Kenya’s Ministry of Health and the United Nations Children’s Fund (UNICEF) on Tuesday commenced deployment of ready-to-use therapeutic food to four drought-stricken counties to help avert severe malnutrition among children.
UNICEF said this in a joint statement issued in Nairobi, the Kenyan capital.
Therapeutic food is a type of nutrient-dense food used to treat acute malnutrition in children.
Such foods contain added minerals and vitamins and are excellent sources of protein and energy.
The fund said the consignment of highly nutritious food commodities valued at 30 million shillings (253,915 U.S. dollars) was part of joint efforts to mitigate the adverse impact of the current drought cycle on children’s health and nutritional security.
Among the semi-arid counties to benefit from the supply of ready-to-use therapeutic food to prevent childhood malnutrition includes Turkana, Mandera, Wajir, and Isiolo, located in northern Kenya and grappling with an acute dry spell.
Through UNICEF funding, the ministry of health has been able to procure, warehouse, and provide last-mile delivery of highly nutritious and ready-to-use food items such as milk to 25 counties grappling with childhood malnutrition.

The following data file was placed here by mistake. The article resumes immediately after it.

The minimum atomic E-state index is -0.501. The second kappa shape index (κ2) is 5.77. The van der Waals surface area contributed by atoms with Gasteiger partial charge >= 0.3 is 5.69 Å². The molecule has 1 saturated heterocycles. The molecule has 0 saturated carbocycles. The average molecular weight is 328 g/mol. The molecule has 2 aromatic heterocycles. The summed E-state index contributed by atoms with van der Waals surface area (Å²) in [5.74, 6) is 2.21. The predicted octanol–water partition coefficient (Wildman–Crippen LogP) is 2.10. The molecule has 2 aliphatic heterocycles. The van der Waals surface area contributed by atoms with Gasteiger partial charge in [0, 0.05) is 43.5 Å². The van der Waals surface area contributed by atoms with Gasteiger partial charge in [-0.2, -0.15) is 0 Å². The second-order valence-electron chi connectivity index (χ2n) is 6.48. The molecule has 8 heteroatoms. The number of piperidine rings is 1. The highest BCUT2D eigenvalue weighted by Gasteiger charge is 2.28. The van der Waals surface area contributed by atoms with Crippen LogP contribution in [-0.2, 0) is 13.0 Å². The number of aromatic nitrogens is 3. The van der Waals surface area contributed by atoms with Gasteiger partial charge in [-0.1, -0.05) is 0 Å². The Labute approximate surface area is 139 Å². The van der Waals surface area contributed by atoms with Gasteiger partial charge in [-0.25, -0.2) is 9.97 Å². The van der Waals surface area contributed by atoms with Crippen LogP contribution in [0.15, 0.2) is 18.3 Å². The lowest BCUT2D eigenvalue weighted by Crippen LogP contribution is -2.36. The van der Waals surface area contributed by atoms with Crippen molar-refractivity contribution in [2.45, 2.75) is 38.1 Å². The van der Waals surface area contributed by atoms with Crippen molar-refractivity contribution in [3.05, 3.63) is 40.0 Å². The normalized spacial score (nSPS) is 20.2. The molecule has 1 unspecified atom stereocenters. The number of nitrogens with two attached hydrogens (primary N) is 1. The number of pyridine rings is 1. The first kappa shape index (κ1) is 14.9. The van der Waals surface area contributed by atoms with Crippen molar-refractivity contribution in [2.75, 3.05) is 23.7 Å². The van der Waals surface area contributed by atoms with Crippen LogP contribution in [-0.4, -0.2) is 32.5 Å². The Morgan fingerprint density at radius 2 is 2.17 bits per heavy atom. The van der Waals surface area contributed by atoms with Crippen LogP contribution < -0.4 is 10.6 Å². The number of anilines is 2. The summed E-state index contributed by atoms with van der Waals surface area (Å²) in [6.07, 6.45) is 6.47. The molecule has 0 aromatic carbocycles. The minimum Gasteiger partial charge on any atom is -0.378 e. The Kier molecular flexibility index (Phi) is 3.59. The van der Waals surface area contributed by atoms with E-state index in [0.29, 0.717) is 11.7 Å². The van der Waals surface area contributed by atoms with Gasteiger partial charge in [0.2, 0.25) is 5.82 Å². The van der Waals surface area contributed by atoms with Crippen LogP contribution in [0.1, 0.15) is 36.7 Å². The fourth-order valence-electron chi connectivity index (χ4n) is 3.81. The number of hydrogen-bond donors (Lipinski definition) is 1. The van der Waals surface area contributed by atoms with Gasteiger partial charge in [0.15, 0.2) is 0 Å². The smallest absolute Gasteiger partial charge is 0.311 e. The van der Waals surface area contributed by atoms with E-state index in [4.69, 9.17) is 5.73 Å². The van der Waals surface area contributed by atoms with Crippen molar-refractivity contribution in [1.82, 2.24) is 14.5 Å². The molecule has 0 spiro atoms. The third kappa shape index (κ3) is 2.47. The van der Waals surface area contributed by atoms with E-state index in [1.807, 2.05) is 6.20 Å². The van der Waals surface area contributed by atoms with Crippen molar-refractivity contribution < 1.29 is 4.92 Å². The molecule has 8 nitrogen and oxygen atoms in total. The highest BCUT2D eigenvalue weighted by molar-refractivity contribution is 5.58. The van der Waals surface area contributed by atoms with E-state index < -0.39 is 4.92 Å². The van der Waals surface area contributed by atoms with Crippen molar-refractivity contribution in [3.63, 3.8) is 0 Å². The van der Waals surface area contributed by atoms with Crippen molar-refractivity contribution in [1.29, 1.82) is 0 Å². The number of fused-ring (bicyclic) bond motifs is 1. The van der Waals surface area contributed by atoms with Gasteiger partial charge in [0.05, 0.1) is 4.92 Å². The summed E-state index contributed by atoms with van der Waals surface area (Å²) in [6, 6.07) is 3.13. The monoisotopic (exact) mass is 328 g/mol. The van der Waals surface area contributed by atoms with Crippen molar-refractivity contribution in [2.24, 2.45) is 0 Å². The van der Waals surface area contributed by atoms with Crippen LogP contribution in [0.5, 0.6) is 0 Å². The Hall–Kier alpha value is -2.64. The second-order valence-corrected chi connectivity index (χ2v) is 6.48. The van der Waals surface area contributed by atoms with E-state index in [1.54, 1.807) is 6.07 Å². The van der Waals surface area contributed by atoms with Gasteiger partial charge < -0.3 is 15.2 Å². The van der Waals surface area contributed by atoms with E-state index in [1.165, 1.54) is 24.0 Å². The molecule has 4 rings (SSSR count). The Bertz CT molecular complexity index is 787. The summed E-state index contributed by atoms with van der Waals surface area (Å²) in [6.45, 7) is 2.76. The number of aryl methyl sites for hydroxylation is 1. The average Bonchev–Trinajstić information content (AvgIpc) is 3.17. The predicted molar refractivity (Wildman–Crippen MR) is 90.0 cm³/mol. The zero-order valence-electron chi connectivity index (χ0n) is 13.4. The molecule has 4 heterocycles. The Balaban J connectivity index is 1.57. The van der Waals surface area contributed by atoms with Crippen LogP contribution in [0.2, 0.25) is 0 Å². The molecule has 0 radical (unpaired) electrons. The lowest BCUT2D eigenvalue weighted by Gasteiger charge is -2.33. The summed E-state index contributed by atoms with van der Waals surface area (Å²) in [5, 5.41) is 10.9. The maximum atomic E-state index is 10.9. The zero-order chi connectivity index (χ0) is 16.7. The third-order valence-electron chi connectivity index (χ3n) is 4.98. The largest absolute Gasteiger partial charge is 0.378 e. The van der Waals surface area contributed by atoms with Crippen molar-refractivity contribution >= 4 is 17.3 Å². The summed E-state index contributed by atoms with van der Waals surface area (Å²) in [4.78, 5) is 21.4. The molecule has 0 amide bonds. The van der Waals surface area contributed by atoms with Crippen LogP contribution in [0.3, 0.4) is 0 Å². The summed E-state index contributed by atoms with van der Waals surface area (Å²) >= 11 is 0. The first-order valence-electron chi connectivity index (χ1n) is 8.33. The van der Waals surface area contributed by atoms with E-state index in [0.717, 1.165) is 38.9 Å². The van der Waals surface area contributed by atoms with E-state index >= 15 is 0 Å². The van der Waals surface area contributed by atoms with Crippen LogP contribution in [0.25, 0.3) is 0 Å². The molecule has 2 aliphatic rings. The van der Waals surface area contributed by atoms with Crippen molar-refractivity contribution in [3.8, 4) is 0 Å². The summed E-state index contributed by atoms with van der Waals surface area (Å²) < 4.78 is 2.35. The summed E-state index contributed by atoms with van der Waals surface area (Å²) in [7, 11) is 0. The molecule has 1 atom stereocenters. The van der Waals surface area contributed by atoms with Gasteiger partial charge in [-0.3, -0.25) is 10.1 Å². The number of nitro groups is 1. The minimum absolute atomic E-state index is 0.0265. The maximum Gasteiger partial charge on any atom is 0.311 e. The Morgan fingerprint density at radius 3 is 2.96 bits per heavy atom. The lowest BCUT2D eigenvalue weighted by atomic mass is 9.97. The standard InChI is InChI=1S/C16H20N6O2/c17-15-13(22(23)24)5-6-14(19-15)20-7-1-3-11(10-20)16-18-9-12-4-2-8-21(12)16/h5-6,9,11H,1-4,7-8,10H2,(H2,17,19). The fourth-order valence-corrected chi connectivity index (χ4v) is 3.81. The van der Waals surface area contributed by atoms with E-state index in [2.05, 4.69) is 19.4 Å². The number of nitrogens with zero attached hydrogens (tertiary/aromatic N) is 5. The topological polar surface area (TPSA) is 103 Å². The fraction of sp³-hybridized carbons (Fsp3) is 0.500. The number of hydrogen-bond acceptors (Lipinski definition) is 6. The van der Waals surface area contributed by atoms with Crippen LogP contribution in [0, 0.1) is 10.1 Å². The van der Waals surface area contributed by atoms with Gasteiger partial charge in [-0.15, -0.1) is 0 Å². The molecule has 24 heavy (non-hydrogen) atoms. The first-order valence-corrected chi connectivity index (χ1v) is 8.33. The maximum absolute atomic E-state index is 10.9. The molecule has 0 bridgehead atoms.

Terry Ramadhani, the CEO of Kenya Medical Supplies Agency (KEMSA), said the provision of life-saving therapeutic foods sourced from local manufacturers would help reverse stunting among children in the current drought cycle.
Ramadhani added that Kenya has leveraged partnership with multilateral institutions to boost nutritional support for children in 23 arid and semi-arid counties currently affected by drought.
She disclosed that since 2015, the medical supplies agency has distributed UNICEF-supported food commodities to over 2,200 health facilities in arid lands, realising zero childhood deaths due to malnutrition.
According to Ramadhani, the last distribution cycle of therapeutic foods recorded a more than 75 per cent cure rate for previously malnourished children in arid and semi-arid counties.
Kenya’s acute malnutrition rate has also reduced from 26 per cent in 2016 to the current 20.1 per cent in the semi-arid counties due to the availability of life-saving food items, Ramadhani said.
Statistics from National Drought Management Authority (NDMA) indicate that as of June, 4.1 million Kenyans were in dire need of food assistance amid escalating drought occasioned by four consecutive failed rainy seasons.
In addition, 942,000 children aged 9 to 59 months were acutely malnourished in the drought-affected counties, while 134,000 pregnant and lactating women in the drought hotspots were severely malnourished and requiring treatment, according to NDMA.